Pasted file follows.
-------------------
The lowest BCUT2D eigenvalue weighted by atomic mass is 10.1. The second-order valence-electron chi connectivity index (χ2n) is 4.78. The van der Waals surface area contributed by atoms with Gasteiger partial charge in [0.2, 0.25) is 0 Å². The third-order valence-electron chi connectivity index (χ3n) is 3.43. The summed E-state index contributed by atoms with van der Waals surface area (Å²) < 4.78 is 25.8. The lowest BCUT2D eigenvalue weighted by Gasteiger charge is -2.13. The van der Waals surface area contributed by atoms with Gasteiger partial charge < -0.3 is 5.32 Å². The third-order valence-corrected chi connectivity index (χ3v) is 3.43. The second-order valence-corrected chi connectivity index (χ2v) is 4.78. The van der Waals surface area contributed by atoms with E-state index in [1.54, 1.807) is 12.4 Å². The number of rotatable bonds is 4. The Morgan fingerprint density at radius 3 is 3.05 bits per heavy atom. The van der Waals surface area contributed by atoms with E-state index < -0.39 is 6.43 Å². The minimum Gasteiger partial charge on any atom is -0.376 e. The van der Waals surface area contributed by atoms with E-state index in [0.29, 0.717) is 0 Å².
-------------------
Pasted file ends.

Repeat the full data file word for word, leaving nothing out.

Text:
The lowest BCUT2D eigenvalue weighted by atomic mass is 10.1. The second-order valence-electron chi connectivity index (χ2n) is 4.78. The van der Waals surface area contributed by atoms with Gasteiger partial charge in [0.2, 0.25) is 0 Å². The third-order valence-electron chi connectivity index (χ3n) is 3.43. The summed E-state index contributed by atoms with van der Waals surface area (Å²) < 4.78 is 25.8. The lowest BCUT2D eigenvalue weighted by Gasteiger charge is -2.13. The van der Waals surface area contributed by atoms with Gasteiger partial charge < -0.3 is 5.32 Å². The third-order valence-corrected chi connectivity index (χ3v) is 3.43. The second-order valence-corrected chi connectivity index (χ2v) is 4.78. The van der Waals surface area contributed by atoms with E-state index in [1.54, 1.807) is 12.4 Å². The number of rotatable bonds is 4. The Morgan fingerprint density at radius 3 is 3.05 bits per heavy atom. The van der Waals surface area contributed by atoms with E-state index < -0.39 is 6.43 Å². The minimum Gasteiger partial charge on any atom is -0.376 e. The van der Waals surface area contributed by atoms with E-state index in [0.29, 0.717) is 0 Å².